I have a friend who explains people in two ways. You are either an outside cat or an inside cat. I am an inside cat. I find this metaphor for introverts and extroverts to be fun, although not entirely accurate, as although I like to my solitude, I do prefer having it outside.
I am used to people saying behind my back, to my husband or colleagues, “What is up with Christina? Why is she so aloof? Why doesn’t she like me?” Nothing is up. I do like you. I am an inside cat. My aloofness is my anxiety. Being around you, all of you, is well, just a bit too much.
I think sometimes extroverts have a hard time understanding us introverts. We can be quiet. So, it is hard to know what we are thinking. I have heard the quote to the effect that introverts need to think before they know what to say. Extroverts need to talk before they know what to think. That is true for me. It is not my instinct to speak first, or second or even third. I am one of those people who appreciate structure and protocols, so I know when and how to enter the conversation. It is hard to enter a free and fluid discussion. And small talk? I hate it. I am terrible at it. So, I avoid it. And then I am called aloof.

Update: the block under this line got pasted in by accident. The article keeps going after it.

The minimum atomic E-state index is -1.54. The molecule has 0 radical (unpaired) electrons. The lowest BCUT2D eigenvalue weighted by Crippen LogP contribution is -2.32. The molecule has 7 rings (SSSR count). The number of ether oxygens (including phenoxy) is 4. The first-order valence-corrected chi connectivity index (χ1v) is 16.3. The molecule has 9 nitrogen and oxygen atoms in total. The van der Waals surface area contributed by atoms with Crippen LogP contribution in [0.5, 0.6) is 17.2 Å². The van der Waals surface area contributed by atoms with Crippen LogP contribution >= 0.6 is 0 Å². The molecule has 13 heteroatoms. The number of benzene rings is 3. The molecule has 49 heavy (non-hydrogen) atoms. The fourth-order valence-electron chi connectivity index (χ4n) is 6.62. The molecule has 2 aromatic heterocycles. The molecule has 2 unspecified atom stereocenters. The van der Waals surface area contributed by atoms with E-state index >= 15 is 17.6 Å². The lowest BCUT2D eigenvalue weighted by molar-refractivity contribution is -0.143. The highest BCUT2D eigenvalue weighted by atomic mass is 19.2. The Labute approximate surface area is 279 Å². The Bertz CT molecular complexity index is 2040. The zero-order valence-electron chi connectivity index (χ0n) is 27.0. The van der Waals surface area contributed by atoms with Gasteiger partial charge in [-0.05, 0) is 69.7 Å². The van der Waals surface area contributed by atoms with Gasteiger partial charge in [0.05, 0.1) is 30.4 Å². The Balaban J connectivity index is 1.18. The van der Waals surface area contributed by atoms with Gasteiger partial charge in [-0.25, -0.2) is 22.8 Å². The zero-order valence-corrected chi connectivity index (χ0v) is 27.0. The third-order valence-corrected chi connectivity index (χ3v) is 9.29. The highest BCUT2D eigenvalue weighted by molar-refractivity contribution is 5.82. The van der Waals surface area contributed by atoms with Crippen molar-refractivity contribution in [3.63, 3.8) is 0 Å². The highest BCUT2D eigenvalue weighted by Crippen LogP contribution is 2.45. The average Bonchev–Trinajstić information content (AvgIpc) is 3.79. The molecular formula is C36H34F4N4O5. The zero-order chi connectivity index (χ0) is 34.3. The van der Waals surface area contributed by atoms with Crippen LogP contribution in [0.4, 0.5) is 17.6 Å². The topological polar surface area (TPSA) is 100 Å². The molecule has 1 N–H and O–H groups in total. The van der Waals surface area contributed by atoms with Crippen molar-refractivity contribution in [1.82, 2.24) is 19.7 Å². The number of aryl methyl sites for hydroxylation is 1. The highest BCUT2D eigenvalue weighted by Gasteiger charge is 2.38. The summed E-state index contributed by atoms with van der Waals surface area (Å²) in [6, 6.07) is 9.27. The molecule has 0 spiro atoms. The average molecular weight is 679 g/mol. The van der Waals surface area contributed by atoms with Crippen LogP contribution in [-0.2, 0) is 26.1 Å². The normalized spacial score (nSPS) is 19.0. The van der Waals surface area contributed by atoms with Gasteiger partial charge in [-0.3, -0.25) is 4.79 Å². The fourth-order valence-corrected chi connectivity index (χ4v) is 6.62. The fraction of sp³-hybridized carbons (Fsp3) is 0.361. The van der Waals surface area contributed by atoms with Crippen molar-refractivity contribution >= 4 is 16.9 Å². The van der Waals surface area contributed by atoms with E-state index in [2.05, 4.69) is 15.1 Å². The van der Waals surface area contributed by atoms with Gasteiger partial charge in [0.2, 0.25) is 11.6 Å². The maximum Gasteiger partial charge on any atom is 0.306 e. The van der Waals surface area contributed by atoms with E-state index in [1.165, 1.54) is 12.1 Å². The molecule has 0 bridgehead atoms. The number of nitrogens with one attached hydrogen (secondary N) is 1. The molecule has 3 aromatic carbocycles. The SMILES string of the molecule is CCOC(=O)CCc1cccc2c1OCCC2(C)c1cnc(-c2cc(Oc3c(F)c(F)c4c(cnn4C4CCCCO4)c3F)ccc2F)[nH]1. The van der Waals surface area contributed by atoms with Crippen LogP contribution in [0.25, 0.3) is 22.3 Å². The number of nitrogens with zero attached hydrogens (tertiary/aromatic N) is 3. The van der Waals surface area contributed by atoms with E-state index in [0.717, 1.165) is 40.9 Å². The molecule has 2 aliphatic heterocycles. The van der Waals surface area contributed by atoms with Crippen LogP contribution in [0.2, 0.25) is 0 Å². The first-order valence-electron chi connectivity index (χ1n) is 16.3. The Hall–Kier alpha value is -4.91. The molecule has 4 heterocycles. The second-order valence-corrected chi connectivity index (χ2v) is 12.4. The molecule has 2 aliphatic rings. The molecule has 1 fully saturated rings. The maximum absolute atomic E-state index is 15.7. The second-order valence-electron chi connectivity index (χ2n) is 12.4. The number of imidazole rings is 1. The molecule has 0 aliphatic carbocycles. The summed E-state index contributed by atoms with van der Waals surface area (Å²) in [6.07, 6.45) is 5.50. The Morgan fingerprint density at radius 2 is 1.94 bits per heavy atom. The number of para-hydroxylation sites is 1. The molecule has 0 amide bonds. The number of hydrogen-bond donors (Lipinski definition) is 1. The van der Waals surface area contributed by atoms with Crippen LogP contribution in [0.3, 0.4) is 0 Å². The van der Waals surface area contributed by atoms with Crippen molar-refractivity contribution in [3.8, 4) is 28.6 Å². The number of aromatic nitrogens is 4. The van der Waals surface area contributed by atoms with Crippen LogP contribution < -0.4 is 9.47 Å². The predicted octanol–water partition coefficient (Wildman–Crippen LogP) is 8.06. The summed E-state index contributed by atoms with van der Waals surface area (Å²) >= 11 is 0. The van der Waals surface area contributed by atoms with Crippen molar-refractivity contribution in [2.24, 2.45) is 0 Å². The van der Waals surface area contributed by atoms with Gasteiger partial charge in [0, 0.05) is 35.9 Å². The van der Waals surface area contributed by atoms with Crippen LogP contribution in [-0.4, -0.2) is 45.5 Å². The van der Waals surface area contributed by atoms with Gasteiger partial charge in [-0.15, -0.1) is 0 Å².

The pandemic has been hard for everyone, but I do think I have faired better than my outside cat friends. Lockdowns were hard for them. Zoom calls were nice but not the same and sorely lacking in the connection they craved. I felt for them. Like everyone, I am sick and tired of my space, the Groundhog Day like quality of life, but I was mostly content to fill the days with acts of solitude. I read. I knitted. I wrote. I slept. I ran. Repeat.
As teachers, early on in distance learning, we fixated on signs of engagement with the students while on Zoom. Were there cameras on? Did the unmute and join the conversation. As time went on, we learned to look more broadly and more closely, notice other signs, responses in the chat, use of the reaction buttons, responses to polls and exit tickets, and collaboration in breakout rooms with smaller groups. I think the introverted students pushed us to see them in this new medium. It also offered them new ways to share their thinking without being the sage on the stage. They forced us to be more aware and responsive teachers.
In a classroom, when the traditional structures of calling on one kid, and raised hands dominate, these kids, introverted kids, shy kids, shrink, sink into their seats and go unnoticed and uncalled on. I did. A year of Zoom has allowed them engage in learning on their terms, in their homes, in their solitude. I hope will will continue to see them, hear them as we return to the building.